© Rosemary Bardsley 2009

Chapters 18-21 are an historical record of the arrest, trial, death and resurrection of Jesus Christ. They report only brief snippets of conversation. Nevertheless, these historical narratives are themselves instructive.

The historical events reported in these chapters are:

      • The betrayal and arrest of Jesus [18:1-14]
      • Jesus before the two high priests, Annas and Caiaphas [ 18:13 ,14,19-24]
      • Peter’s three denials [ 18:15 -18,25-27]
      • Jesus before Pilate [18:28-19:16a]
      • The crucifixion and death of Jesus [19:16b-37]
      • The burial of Jesus [ 19:38 -42]
      • Discovery of the empty tomb [20:1-9]
      • Resurrection appearances [ 20:10 -31]
      • Breakfast on the beach [21:1-23]
      • John’s conclusion [ 21:24 ,25]


Read these chapters before you move on into this study.



The many people involved in these events had various perceptions of Jesus. Some perceptions were positive, some negative; some were used to refer to Jesus in a sarcastic way, not acknowledging his right to that title.

Read the verses indicated. Discuss and note

[1] the meaning of the names or descriptions, [2] the significance of these names or descriptions

Jesus of Nazareth (18:5.7; 19:19 )



A criminal ( 18:30 )



King of the Jews (18:33,39; 19:3, 14,15,19,21)



A king ( 18:37 )



Innocent (19:4,6)



‘the man’ (19:5)



The Son of God (19:7; 20:31 )



My Lord ( 20:13 )



Rabboni - Teacher ( 20:16 )



The Lord (20:18,20,25; 21:7,12)



My Lord and my God ( 20:28 )



The Christ ( 20:31 )



Lord (21:15,16,17,21)



All of these titles and descriptions of Jesus, except the second, are actually true. Jesus is all of this.

[And, in respect to the second ‘a criminal’, this also is true at a deep vicarious level: he himself was totally innocent, yet, in taking our sin upon himself, he deliberately, willingly, put himself in our place: the place of the accused; the place of the guilty; the place of a criminal before the Judge of all the earth; and there, as a sinner, he bore the guilt and the punishment, not for any sin of his own, but for our sin, for us.]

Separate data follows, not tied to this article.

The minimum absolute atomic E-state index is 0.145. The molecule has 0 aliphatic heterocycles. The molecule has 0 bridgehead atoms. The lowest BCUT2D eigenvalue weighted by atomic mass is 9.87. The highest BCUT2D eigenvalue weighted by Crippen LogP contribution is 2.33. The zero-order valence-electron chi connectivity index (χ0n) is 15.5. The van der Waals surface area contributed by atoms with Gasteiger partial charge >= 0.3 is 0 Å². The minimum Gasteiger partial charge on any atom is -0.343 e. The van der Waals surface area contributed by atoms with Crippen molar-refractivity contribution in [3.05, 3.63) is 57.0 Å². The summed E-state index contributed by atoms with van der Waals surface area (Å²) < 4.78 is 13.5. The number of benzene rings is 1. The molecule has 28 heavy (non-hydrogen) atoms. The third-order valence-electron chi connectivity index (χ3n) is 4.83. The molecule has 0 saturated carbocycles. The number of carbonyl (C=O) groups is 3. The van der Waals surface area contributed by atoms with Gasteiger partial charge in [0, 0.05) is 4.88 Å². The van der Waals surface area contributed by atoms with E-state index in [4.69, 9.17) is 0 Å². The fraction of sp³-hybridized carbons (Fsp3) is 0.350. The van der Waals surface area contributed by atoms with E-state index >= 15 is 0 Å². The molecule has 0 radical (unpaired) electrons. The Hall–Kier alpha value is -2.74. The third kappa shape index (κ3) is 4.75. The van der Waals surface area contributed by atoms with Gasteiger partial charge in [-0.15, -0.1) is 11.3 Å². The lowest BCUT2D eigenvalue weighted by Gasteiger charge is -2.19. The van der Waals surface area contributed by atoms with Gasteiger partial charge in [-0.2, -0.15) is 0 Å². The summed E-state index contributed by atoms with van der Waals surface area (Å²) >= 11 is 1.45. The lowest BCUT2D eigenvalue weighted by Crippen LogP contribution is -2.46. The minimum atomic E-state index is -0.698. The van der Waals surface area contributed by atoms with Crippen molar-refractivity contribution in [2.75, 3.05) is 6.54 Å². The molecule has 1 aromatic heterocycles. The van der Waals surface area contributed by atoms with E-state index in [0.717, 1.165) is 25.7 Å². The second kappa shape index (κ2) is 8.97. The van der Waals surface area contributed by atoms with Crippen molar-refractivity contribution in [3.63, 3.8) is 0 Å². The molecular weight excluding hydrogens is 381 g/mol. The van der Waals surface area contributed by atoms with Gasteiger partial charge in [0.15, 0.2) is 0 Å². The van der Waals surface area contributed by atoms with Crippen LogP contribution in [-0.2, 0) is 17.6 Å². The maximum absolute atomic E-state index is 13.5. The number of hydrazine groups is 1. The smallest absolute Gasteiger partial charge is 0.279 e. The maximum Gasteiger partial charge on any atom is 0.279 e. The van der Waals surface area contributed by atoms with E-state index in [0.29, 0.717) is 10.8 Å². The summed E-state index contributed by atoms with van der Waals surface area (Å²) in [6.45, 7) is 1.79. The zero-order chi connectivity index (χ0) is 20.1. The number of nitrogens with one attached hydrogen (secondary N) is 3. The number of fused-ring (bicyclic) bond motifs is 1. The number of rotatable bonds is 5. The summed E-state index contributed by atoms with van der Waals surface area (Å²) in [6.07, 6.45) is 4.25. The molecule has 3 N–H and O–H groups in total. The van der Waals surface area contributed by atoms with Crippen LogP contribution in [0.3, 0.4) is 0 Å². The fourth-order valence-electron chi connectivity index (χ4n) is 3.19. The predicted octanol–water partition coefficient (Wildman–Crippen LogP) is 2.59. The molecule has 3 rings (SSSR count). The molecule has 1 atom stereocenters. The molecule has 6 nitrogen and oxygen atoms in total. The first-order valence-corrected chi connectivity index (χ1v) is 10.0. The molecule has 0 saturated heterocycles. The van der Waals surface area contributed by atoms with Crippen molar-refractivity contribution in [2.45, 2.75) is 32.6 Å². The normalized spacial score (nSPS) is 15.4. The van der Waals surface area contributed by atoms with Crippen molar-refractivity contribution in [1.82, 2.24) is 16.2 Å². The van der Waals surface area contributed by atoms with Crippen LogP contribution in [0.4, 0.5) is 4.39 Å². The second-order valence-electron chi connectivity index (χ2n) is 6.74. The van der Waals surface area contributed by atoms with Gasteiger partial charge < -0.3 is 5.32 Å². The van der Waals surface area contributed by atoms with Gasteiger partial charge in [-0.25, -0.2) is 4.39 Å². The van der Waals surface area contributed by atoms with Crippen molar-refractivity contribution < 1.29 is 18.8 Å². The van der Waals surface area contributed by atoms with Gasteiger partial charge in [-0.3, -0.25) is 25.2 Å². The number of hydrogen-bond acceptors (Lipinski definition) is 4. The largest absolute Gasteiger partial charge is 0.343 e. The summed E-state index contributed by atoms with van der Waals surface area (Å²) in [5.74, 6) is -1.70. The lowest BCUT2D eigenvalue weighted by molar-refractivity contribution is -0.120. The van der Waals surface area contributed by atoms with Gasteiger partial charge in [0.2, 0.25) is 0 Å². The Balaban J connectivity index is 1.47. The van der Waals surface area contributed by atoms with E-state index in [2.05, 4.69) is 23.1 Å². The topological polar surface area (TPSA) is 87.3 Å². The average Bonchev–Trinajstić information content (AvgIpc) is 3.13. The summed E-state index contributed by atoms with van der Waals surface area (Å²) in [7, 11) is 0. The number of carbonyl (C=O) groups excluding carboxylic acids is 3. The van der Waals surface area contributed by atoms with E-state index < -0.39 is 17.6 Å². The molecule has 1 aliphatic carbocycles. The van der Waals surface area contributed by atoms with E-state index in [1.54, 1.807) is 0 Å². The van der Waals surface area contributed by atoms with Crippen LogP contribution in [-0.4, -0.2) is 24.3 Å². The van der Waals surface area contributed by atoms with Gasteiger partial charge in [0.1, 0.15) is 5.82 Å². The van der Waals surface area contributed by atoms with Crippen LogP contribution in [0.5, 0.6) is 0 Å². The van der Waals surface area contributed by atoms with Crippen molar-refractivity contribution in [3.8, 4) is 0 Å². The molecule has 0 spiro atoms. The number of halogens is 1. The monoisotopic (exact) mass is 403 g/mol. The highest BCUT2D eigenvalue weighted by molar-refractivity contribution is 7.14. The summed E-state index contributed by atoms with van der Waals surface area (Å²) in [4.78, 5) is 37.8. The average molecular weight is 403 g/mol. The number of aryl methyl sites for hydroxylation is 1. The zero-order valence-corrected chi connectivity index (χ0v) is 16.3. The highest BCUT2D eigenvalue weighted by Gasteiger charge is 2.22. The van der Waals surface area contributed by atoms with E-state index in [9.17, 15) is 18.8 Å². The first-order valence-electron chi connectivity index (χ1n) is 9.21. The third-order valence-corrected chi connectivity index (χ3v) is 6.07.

In the midst of the give and take of these genuine or mocking designations, only Jesus really knew who he was.

He knows he actually is the King. Not the political, national king expected by the Jews. Not a king to challenge the Roman Caesar. Not a king whose survival and identity as king depended on acknowledgement by his subjects. It is they, not he, who will be the losers if they do not acknowledge this king. He is the King, not just a king. The King of kings. The Lord of lords. By very essence King from eternity. Jesus knows this. Right through this humiliation and debasement, he knows that he is the King [ 18:34 -37]. These puny humans who at this very moment think they have him under their control at last, are mere instruments in the hands of this eternal King [ 19:11 ], and unwittingly helping to put into operation the means of forgiveness and reconciliation essential for people to enter his eternal kingdom.